This is what your pause for a cause can focus on.  What are those data points for your organization or client?  Who do you need to work with to quantify the value to make the case for streamlining, gathering more, or recognizing this extra commitment?  In our experience, aggregating this type of mission-aligned data on behalf of your constituents can have exponential lifts in performance.  Assuring accessibility to this additional relationship data can help transform your organization’s ability to steward relationships more successfully.  The more you listen—and capture the data—the more you will have to talk about with donors related to your mission and their interests.  

Last week the Agitator shared a post on testing… embedded in that article was a reminder that onboarding donors and collecting information at this early stage is critical to listening and learning about your donor’s relationship with the organization.  The onboarding reference referred back to a post from 2017 by Nick Ellinger and Kevin Schulman on the importance of collecting interest data to round out a donor’s identity.  This post then referred back to an article  that referenced key donor data points from a 1996 Relationship Fundraising book by Ken Burnett. Yup, these concepts are not new.  But, they are still valuable and prove stronger than other third party data.   With all the channels and the ways donors engage it is harder to collect and organize this data to be actionable on behalf of a donor across channels and up the giving ladder.  That is why taking a pause across all channels and partners can make a difference.  Create an action plan that is right for your team.

Many times, these action plans are a marathon not a sprint and do require collaborative efforts across teams and often engage external partners.  Your supporters, donor relationships, KPI’s, bottom line and even your modelers will thank you if you lift your voice and help direct the process of what is important in this pause.  Take that pause and listen more.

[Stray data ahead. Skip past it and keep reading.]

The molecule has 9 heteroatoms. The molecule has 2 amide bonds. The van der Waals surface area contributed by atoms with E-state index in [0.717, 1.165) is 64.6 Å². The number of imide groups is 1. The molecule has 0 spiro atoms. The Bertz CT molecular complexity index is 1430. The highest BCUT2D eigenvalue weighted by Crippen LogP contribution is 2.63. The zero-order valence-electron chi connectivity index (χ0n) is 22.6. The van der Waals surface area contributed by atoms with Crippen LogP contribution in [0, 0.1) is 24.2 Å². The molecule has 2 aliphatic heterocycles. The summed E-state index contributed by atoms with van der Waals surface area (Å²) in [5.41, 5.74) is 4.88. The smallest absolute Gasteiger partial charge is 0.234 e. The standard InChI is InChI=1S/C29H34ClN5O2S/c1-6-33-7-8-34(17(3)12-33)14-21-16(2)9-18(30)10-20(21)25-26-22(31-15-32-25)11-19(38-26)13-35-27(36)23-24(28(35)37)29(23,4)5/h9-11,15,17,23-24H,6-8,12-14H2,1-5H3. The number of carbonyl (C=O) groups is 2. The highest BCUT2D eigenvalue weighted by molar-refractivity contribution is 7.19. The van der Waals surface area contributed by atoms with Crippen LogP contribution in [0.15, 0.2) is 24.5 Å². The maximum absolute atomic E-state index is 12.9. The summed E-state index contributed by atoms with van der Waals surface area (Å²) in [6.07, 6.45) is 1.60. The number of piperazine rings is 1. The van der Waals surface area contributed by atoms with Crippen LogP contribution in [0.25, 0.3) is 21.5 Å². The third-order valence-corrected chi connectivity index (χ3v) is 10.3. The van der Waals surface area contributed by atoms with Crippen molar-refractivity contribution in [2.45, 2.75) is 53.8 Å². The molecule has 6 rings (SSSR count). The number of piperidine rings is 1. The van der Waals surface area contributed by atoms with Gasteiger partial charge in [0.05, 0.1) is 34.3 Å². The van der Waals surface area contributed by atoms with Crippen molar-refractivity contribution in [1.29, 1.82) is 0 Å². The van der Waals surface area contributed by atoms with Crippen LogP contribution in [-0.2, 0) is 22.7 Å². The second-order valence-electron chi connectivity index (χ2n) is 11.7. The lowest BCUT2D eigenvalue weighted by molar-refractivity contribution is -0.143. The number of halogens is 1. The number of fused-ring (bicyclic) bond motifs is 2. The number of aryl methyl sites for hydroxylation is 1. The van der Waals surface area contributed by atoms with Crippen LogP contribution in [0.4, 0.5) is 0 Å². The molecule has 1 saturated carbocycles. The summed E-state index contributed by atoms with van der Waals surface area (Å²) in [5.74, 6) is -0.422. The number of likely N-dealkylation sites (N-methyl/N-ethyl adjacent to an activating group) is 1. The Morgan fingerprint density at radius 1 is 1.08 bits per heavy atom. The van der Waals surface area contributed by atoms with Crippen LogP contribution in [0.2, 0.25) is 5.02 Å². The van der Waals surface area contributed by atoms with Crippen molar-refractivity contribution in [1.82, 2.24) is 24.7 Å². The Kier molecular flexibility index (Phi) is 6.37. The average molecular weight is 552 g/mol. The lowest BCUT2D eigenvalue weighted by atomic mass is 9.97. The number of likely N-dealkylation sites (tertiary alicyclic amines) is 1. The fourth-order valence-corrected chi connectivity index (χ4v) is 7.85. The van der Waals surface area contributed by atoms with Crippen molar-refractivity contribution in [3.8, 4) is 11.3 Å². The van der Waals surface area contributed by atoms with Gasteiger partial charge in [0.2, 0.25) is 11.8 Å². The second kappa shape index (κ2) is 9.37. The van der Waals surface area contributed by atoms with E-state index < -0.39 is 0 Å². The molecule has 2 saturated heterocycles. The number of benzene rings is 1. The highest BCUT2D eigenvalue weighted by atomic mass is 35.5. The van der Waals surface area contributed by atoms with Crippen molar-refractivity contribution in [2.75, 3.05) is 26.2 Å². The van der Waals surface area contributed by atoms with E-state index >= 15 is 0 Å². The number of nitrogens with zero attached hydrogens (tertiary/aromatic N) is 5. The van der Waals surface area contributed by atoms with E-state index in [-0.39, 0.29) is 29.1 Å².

NOTE: The Nonprofit Alliance is offering a two-part workshop in March, Donors, Allies, Advocates, and Volunteers: Making Stakeholder Data Work for You, facilitated by Mary Beth McIntyre. This workshop will guide you as you create that pause for your cause. Participants are encouraged to bring a plus-one. It takes a team to make change, so invite an internal or external partner to join you. Together, you’ll plan the next action steps to connect, access, quantify, or test a few of your relationship data points.  There will also be an accountability check-in with a coach six-months after the workshop. 

Mary Beth McIntyre
Author: Mary Beth McIntyre

Mary Beth is Principal at Win-Win Giving, where she partners with organizations and agencies to offer strategic consulting focused on helping non-profit organizations maximize the fundraising opportunities an enterprise-wide data eco-system can bring... helping to bridge between different parts of the organization (finding the win-win) and letting the data inform the strategies to meet short and long term objectives. Mary Beth's passion is helping guide cross-functional teams that can improve the data-eco system on behalf of the donors, assuring the organization muscle memory has a full view of their engagement to guide their donor experience. Before founding Win-Win Giving Mary Beth led benchmarking and strategy teams at Target Software and Target Analytics, led client teams at Epsilon, and started as an event and chapter fundraiser for the American Heart Association.